How ironic! The website of the popular anti-virus service provider Kaspersky has been compromised by hackers who reportedly pushed malware to Kaspersky users for more than three and a half hours before it was brought under control. This is not the first time Kaspersky has fallen prey to malicious hackers. The website has fallen prey close to 36 times since 2000 and the most recent hack before this one was in early 2009 when a security lapse resulted in hackers getting access to the back-end database of the website.
In a statement released now, Kaspersky has admitted to the hack but has noted that no secure information was compromised.
“The website was simulating a Windows XP Explorer window and a popup window showing scanning process on the local computer and offering the user a fake antivirus program to install. The domain was making these redirections for 3.5 hours in total.”
Symantec has released the latest version of its antivirus software along with the new Internet Security product that is aimed at minimizing cybercrime. The popular security software provider has supplemented the launch with the release of its latest Cybercrime report where it claims that close to 65% of the global internet users have fallen prey to cybercrime – including online credit card theft, identity theft and computer viruses.
Speaking about the products itself, the new Norton Antivirus comes with features such as the Reputation service that instantly checks for the source of files, Pulse updates that dynamically updates the local virus database as well as a SONAR Behavioral protection system. The Internet Security 2011 software too comes with similar features in addition to the Download Insight that warns users of dangerous files before they are installed.
The two softwares are available on the Symantec website at an annual cost of $39.99 and $69.99 respectively.
Earlier this week, an Android Trojan was discovered by Kaspersky labs and was traced to Russia. Just a day earlier, BBC had published a report on how easy it was to create spyware applications for smartphones. Now, if you are scared of having contracted a virus on a mobile phone and wondering how to remove it, the PC2Mobile scan should come of help.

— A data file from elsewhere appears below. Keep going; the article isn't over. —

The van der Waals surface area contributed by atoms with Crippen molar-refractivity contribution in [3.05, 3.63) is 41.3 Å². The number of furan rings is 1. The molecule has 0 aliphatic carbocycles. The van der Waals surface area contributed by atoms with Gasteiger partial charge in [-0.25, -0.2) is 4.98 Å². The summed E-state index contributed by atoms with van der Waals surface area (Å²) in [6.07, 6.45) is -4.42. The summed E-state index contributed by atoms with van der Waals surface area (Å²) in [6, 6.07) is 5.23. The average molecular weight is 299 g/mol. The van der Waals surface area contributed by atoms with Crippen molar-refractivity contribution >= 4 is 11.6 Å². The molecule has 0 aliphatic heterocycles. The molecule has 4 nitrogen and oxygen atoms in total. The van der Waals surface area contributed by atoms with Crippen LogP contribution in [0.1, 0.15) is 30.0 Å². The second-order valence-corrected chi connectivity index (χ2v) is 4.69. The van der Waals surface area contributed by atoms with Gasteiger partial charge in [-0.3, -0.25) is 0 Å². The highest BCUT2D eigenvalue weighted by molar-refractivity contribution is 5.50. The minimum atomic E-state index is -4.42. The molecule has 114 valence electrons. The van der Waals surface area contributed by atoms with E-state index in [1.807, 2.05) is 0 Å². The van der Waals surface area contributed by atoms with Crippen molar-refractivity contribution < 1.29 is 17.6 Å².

Developed by India-based Quick Heal technologies, this is the first of its kind virus scanner that will let users scan their mobile phone for virus by connecting it to a computer via cable or Bluetooth. The application was launched in May this year and now supports close to 550 different mobile handsets made by Asus, Apple, Fujitsu, Nokia, Motorola, Sony Ericsson, Samsung, HTC, BlackBerry, etc.
The PC2Mobile scan software is available as part of Quick Heal’s Total Security 2010 suite that is priced at Rs. 2,000 ($43 apprx.)
Kaspersky Labs have dug out an Android app that disguises itself as an innocuous media player app but is in fact a malicious virus application that hacks the owners’ mobile phone to subscribe their number to premium rate numbers that end up transferring money from the user’s account to the criminals’.
Kaspersky has identified the trojan as Trojan-SMS.AndroidOS.FakePlayer.a and has noted that the app is available in the conventional .APK format of Android apps and weighs only 13kb in size. A number of Android devices are reported to have been affected though all the victims are at present identified inside Russia.
Kaspersky has noted that such malicious programs in fact ask for the user’s permission to offer access to premium rate services which are often blindly agreed to by users. You may remember a recent study conducted by BBC that showed how creating spyware applications for mobile phones was pretty easy.
Zombie computers are those machines that are hacked by spammers with the help of computer virus so that they may be used as a host to send out thousands of spam messages. A study conducted by McAfee earlier this year showed that USA, Brazil and India are among the leading nations when it comes to […]
Zombie computers are those machines that are hacked by spammers with the help of computer virus so that they may be used as a host to send out thousands of spam messages. A study conducted by McAfee earlier this year showed that USA, Brazil and India are among the leading nations when it comes to producing spam. However, the report noted that China, USA and Brazil are countries that host the maximum number of zombie computers. India is nowhere in the top 10.